Men's Osteoporosis Support Group
Study of 1.62% testosterone gel and compliance with osteoporosis medications
J Sex Med. 2011 Apr 14. doi: 10.1111/j.1743-6109.2011.02265.x. [Epub ahead of print]. Efficacy and Safety Study of 1.62% Testosterone Gel for the Treatment of Hypogonadal Men. Kaufman JM and others. PMID: 21492400. This study involves testing a new formulation of testosterone gel. It has increased viscosity, reduced volume when applied and improved skin permeation compared to other gels.
It was tested to check its safety and effectiveness on 234 men aged 18 to 80 years with low serum testosterone levels and compared to 40 placebo cases not getting any active therapy for a total of 182 days.
The gel was applied in one of five different total volumes: 1.25 g, 2.5 g, 3.75 g, and 5.0 g, or placebo gel, to the shoulder or stomach skin. If early results showed no effect, the dose was increased at 14, 28 and/or 42 days.
Results showed the percentage of subjects reaching average serum testosterone concentration in the normal range of 300-1000 ng/dL. There were significantly more men in that range (P <0.0001) from the group receiving the 1.62% gel compared to placebo. And it was safe and well tolerated.
The authors concluded, “In this study, treatment with 1.62% testosterone gel was safe and efficacious, resulting in an acceptable percentage of hypogonadal males achieving eugonadal [normal range] serum testosterone levels.”
Editor's comments. Hypogonadism can be the sole source of osteoporosis in men or can be a contributing factor. As such, serum testosterone levels need to be brought back into the normal range. This can be the only treatment needed to resolve the osteoporosis or in can be an adjunct along with other FDA-approved osteoporosis medications.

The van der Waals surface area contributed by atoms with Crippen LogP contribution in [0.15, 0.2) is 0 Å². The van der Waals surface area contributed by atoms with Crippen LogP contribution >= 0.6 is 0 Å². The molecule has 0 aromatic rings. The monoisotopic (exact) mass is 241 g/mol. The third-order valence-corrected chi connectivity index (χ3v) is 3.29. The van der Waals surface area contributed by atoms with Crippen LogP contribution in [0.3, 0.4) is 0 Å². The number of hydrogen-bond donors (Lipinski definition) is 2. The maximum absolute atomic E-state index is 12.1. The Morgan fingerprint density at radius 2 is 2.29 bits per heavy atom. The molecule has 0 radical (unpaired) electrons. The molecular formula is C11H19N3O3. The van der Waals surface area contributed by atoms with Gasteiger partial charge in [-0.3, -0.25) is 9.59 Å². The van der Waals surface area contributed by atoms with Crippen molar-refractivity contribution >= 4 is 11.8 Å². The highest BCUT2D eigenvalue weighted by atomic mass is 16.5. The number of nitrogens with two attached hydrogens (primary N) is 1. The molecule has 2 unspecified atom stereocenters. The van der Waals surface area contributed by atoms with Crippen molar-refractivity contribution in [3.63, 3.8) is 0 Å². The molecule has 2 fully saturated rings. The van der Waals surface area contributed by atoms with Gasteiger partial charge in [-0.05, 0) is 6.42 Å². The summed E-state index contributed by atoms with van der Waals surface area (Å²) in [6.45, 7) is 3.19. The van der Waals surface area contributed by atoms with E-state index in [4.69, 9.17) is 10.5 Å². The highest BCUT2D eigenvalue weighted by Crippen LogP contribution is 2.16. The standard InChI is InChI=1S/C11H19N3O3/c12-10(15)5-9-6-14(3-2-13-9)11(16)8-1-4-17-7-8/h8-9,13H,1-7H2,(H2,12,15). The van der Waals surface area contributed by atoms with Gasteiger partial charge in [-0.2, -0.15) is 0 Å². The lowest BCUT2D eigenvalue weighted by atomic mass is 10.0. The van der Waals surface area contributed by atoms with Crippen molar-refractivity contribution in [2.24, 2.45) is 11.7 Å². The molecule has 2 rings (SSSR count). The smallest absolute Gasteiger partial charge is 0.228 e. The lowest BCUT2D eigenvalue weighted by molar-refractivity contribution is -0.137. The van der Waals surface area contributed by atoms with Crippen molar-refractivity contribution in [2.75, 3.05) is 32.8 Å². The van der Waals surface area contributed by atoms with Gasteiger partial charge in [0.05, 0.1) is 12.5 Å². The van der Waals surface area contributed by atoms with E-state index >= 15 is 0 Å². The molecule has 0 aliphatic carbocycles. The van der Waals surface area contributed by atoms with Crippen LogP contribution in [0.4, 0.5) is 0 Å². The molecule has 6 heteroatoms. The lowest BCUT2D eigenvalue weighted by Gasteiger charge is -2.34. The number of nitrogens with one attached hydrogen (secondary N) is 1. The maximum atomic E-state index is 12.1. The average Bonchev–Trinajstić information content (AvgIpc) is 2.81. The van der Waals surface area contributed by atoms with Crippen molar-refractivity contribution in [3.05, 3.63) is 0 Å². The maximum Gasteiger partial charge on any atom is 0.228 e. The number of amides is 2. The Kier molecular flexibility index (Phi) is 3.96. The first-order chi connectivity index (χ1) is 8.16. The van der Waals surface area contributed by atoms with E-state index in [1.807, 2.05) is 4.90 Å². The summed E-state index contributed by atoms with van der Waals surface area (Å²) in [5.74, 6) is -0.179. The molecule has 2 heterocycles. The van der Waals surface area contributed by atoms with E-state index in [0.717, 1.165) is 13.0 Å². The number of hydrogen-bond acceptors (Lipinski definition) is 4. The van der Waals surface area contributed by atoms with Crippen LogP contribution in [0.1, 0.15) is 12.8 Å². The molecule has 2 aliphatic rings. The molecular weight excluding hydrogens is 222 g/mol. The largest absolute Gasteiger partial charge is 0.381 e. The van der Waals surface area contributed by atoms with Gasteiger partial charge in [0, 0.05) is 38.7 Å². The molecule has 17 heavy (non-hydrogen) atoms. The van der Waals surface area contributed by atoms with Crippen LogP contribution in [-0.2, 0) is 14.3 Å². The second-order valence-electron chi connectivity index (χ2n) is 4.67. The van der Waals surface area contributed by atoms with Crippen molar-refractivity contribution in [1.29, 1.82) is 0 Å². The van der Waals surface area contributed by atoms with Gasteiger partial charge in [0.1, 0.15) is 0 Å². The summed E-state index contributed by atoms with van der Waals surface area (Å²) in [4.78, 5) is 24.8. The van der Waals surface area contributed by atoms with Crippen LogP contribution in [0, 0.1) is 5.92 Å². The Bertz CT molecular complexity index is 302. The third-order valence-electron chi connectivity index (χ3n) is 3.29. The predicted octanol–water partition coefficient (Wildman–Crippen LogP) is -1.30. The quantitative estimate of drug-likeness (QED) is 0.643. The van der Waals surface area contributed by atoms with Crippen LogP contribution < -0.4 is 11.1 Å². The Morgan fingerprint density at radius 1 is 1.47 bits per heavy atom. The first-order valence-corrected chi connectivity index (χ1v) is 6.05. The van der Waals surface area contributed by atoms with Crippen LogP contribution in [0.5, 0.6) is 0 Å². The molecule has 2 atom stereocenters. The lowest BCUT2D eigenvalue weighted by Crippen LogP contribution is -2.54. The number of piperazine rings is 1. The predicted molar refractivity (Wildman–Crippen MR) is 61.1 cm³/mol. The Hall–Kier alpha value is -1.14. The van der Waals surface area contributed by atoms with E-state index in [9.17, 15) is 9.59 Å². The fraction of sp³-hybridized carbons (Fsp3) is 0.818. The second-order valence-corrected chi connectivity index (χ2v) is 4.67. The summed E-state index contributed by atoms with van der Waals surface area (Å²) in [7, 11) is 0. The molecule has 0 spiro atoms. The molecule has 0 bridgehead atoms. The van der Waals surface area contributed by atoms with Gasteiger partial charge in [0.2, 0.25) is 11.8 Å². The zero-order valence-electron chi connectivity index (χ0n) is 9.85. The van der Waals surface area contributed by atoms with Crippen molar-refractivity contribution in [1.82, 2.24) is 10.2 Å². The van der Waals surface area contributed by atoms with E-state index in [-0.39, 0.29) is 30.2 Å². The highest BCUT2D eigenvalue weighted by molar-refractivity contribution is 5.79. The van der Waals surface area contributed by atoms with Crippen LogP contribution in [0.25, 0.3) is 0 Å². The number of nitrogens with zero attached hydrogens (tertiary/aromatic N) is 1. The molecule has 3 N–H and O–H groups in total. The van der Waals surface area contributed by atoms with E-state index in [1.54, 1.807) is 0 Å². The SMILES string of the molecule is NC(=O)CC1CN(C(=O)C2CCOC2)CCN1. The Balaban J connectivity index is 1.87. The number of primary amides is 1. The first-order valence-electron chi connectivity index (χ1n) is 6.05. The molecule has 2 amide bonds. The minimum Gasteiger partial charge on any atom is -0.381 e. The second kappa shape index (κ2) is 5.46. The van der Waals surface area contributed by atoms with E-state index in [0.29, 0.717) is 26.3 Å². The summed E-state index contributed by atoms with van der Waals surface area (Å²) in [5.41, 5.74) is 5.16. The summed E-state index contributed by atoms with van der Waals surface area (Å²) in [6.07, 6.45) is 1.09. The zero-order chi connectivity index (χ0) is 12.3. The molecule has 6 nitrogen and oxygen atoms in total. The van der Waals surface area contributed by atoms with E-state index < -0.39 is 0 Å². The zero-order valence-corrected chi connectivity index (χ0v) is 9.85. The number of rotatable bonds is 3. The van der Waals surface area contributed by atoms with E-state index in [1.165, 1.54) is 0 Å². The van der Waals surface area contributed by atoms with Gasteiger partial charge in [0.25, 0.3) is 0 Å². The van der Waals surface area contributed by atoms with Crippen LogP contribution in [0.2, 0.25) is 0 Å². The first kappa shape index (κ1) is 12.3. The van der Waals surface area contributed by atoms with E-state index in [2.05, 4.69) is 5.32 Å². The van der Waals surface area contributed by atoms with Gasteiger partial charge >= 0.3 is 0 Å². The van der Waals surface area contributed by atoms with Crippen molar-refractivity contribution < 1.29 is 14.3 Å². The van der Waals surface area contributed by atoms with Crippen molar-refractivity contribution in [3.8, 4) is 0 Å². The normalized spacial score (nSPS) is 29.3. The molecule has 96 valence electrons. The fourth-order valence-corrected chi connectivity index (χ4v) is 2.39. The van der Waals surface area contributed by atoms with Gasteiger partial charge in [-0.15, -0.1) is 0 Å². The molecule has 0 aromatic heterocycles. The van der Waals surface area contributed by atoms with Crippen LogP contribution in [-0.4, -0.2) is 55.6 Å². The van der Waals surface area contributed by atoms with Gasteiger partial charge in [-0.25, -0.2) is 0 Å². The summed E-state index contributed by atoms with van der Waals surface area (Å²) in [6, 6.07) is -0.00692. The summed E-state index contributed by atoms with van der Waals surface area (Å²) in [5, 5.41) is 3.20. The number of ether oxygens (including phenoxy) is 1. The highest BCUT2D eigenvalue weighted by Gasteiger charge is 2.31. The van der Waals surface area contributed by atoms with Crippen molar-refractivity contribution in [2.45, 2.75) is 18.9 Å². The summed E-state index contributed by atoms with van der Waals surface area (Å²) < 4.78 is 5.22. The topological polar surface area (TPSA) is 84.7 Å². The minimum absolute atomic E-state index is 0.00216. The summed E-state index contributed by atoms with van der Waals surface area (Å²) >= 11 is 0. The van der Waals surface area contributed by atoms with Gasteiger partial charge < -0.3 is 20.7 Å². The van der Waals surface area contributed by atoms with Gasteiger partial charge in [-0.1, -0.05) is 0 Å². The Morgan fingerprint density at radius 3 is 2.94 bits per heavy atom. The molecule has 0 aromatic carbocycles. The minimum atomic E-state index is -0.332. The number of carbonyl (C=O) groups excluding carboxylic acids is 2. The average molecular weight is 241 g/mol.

The approved testosterone treatments can involve injectable forms, patches, or gels. Being hypogonadal myself, I have used all three forms, starting first with injections, then trying the gel before finding the patch both effective and easy to use. The injections were painful and only lasted a couple of weeks, so I was happy to go to another method. The Androgel I tried had no effect. Here is an Update regarding Testim gel, which I have not tried. And the Androderm patch is what I'm using currently. My only problem with that is if I exercise strenuously in high heat and humidity the patch will sometimes fall off.
Here is another Update discussing a new twice-daily oral testosterone formulation and and injectable formula needed only every 10 weeks.
So the Kafuman study shows promise as another testosterone gel should be getting FDA approval, the 1.62% gel. And what is nice is that it will likely be in several formulations so you can find the concentration that is right for you.
The bottom line is that hypogonadal men have multiple options to restore their serum testosterone to normal levels. Talk to your care provider and find the one that works best for you.
Brief article discussions. Adherence to taking an FDA-approved osteoporosis medication is often poor, but the following study shows that it really helps to prevent fractures. See Lin TC and others study, PMID: 21525868. To highlight the fact that non-compliance is a problem, this study found only a 38% rate of compliance (medication possession ratio less than 80%) in people who had previous osteoporosis fractures. However, of those who were compliant, they had a 70% reduction in second fractures. The bottom line is that you are at much greater risk for a second fracture if you don't take your medications.
One method to improve compliance could be through the DOTS program as discussed in a recent NPR Radio Times podcast with Tina Rosenberg about her book “How Peer Pressure Can Change the World.” This program involves someone visiting the person needing to take the medication to assure they actually do. This has been shown to dramatically improve the compliance of those needing medications, and thus to improve health and control disease. Here is a discussion of the DOTS program as it was originally intended to treat tuberculosis.